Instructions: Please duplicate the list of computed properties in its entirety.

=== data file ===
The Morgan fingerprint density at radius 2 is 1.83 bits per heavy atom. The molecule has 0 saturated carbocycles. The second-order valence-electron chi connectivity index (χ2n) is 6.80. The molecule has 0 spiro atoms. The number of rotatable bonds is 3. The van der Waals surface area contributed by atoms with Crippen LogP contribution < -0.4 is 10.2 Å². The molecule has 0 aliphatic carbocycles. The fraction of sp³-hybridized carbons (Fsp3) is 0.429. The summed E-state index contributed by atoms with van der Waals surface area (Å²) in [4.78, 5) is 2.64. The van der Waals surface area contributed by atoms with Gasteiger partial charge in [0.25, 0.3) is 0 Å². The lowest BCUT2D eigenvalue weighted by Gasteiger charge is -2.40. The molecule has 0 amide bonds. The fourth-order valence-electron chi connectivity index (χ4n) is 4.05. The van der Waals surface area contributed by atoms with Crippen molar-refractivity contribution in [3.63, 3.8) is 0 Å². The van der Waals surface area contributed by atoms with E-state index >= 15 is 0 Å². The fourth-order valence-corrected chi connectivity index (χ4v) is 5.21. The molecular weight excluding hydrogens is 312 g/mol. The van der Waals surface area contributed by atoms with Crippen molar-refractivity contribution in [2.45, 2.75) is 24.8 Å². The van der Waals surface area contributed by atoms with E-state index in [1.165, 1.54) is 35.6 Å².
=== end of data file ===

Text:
The Morgan fingerprint density at radius 2 is 1.83 bits per heavy atom. The molecule has 0 saturated carbocycles. The second-order valence-electron chi connectivity index (χ2n) is 6.80. The molecule has 0 spiro atoms. The number of rotatable bonds is 3. The van der Waals surface area contributed by atoms with Crippen LogP contribution < -0.4 is 10.2 Å². The molecule has 0 aliphatic carbocycles. The fraction of sp³-hybridized carbons (Fsp3) is 0.429. The summed E-state index contributed by atoms with van der Waals surface area (Å²) in [4.78, 5) is 2.64. The van der Waals surface area contributed by atoms with Gasteiger partial charge in [0.25, 0.3) is 0 Å². The lowest BCUT2D eigenvalue weighted by Gasteiger charge is -2.40. The molecule has 0 amide bonds. The fourth-order valence-electron chi connectivity index (χ4n) is 4.05. The van der Waals surface area contributed by atoms with Crippen molar-refractivity contribution in [3.63, 3.8) is 0 Å². The van der Waals surface area contributed by atoms with E-state index >= 15 is 0 Å². The fourth-order valence-corrected chi connectivity index (χ4v) is 5.21. The molecular weight excluding hydrogens is 312 g/mol. The van der Waals surface area contributed by atoms with Crippen molar-refractivity contribution in [2.45, 2.75) is 24.8 Å². The van der Waals surface area contributed by atoms with E-state index in [1.165, 1.54) is 35.6 Å².